2 1731-"New Patent" or "Ridgebury" land acquired from the Native Americans.
1737-Ridgefield Town Meeting allows Ridgebury to build on a tract of land laid out for a meeting house (the town had to vote on permission to open another worship venue).
1738- Ridgebury begins meeting in the "New Patent Meeting House" (south of the present building).
1743- Ridgebury Cemetary established.
1760- Ridgebury Ecclesiastical Society established.
1762- John Whitlock donates land for a "house of public worship of God" to the "DisCenting Society in Ridgebury".
1764- Congregation voted themselves "Congregationals".
1768-9- New church building constructed, 46' x 36', with no walls, plaster or pews for 24 years.
1777- The British, returning to the coast after their raid on Danbury, fire upon the parsonage.
1781- Rochambeau, with 6,000 troops, encamps at the Ridgebury meetinghouse corner.
1790- Phillis, a black servant, was baptized and admitted as a member of the church.
1792-1834- Repairs to the church were made, walls were plastered, pews were handmade.
1839- Ridgebury Congregationalists help save and care for the 53 Mendi of West Africa from being sold into slavery. They had been captives on the ship Amistad.
1844- A new parsonage is erected.
1851- Present church is erected on the site of the 1738 building. There is no increase in the foundation size. The building is in the Greek Revival architectural style.
1922- Church is closed and deserted for a year.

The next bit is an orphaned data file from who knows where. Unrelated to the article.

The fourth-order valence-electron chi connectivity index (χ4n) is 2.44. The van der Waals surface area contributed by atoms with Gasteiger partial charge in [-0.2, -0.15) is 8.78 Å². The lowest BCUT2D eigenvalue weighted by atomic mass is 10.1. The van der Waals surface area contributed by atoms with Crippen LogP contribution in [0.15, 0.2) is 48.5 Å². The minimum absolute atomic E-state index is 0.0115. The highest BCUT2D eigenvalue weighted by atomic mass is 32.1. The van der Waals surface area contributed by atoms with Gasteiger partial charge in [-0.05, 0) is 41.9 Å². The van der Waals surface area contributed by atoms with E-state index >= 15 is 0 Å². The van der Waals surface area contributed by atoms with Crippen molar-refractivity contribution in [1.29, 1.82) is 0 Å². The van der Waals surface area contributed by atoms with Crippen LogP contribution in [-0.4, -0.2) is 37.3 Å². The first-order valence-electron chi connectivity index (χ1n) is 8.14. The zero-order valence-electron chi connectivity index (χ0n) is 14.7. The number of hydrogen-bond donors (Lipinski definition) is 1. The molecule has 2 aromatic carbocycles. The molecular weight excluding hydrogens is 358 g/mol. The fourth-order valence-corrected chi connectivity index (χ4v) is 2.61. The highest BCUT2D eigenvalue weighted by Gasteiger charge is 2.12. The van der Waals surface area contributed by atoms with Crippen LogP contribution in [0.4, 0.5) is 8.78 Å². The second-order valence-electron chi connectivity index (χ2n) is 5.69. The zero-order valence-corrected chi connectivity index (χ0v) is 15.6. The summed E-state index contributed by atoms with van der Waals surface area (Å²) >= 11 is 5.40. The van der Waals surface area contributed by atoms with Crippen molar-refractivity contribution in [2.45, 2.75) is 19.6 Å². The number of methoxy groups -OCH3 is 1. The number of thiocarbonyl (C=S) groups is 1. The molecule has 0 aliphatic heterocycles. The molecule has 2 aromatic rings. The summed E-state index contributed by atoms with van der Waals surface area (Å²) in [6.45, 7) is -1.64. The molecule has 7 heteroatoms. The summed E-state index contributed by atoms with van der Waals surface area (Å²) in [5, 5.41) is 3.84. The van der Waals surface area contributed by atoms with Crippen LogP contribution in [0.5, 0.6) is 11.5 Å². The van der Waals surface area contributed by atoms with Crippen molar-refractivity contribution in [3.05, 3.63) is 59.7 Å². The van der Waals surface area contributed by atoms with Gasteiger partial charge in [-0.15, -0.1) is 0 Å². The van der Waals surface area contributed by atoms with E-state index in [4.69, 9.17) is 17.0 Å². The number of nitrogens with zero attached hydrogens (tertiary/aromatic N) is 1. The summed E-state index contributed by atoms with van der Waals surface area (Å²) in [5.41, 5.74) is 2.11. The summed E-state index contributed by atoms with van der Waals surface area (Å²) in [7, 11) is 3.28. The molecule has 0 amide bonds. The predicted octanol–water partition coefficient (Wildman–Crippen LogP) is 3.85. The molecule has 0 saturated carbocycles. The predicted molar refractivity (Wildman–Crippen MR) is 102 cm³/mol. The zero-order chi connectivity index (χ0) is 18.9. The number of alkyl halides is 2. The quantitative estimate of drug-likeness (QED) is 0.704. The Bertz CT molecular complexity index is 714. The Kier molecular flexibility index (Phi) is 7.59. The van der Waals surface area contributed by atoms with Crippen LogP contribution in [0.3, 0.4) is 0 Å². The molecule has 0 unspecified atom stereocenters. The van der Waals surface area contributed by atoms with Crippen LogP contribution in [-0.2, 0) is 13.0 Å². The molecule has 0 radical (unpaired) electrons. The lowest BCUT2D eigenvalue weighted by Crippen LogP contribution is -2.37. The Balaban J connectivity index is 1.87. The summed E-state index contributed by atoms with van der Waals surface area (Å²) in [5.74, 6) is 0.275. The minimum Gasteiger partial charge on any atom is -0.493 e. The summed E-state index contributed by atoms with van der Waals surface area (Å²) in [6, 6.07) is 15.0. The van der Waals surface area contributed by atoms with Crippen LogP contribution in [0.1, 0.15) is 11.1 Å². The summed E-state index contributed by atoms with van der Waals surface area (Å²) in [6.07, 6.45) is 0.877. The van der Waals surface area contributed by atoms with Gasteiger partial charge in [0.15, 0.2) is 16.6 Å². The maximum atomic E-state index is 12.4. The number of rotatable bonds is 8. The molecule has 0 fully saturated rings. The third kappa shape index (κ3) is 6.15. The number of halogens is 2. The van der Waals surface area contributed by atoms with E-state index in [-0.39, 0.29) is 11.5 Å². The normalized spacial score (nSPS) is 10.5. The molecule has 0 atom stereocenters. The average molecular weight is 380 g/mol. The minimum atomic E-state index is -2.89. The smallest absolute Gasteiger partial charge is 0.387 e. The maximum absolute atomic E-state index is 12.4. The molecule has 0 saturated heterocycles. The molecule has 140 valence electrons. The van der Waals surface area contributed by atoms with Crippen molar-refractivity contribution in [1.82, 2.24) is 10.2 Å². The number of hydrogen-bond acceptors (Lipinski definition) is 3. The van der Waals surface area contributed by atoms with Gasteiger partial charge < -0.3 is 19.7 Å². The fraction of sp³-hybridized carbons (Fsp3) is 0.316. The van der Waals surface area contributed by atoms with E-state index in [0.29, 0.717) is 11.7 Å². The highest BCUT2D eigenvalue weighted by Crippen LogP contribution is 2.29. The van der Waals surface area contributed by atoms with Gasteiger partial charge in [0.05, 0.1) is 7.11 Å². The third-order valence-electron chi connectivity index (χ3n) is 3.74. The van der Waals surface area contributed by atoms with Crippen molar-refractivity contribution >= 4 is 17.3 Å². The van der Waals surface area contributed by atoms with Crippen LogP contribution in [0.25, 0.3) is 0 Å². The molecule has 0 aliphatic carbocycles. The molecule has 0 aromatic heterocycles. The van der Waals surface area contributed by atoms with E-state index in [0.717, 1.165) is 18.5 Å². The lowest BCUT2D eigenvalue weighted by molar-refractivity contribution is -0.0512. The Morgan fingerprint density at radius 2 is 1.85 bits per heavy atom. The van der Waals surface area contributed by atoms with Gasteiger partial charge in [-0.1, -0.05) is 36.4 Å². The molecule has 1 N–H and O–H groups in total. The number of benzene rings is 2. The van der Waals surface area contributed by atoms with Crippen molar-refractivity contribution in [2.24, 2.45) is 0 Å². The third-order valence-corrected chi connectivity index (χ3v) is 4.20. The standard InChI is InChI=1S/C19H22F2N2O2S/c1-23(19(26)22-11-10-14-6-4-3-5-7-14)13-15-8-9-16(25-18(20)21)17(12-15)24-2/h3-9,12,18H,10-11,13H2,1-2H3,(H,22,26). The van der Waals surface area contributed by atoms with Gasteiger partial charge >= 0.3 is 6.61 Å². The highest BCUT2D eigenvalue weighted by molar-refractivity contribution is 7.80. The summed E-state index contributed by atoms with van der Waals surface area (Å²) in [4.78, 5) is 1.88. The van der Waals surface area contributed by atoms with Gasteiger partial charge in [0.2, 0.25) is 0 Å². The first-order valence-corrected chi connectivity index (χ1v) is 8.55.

1923- Hugh Shields (pastor of First Congregational Church in the center of town) and a few Ridgebury residents reopen Ridgebury Congregational Church.
1972-4- Members of the congregation, an architect, and professional contractors convert classrooms into the parsonage and add a second floor to Shields Hall.
1984- Ridgebury is accepted for listing in the National Register for Historic Places, being deemed "a religious property deriving primary significance from architectural, artistic distinction, [and] historical importance."
1994- The 2 ton bell is replaced.
1998- A new offices for the pastor and the church are added to Shields as well as a new restroom.
2006- The State of Connecticut recognizes Ridgebury Congregational Church as a major historical site on Rochambeau’s 1781 march from Rhode Island to Yorktown VA. A plaque is presented to the church.
2017- The congregation of Ridgebury votes to become an "Open and Affirming" congregation.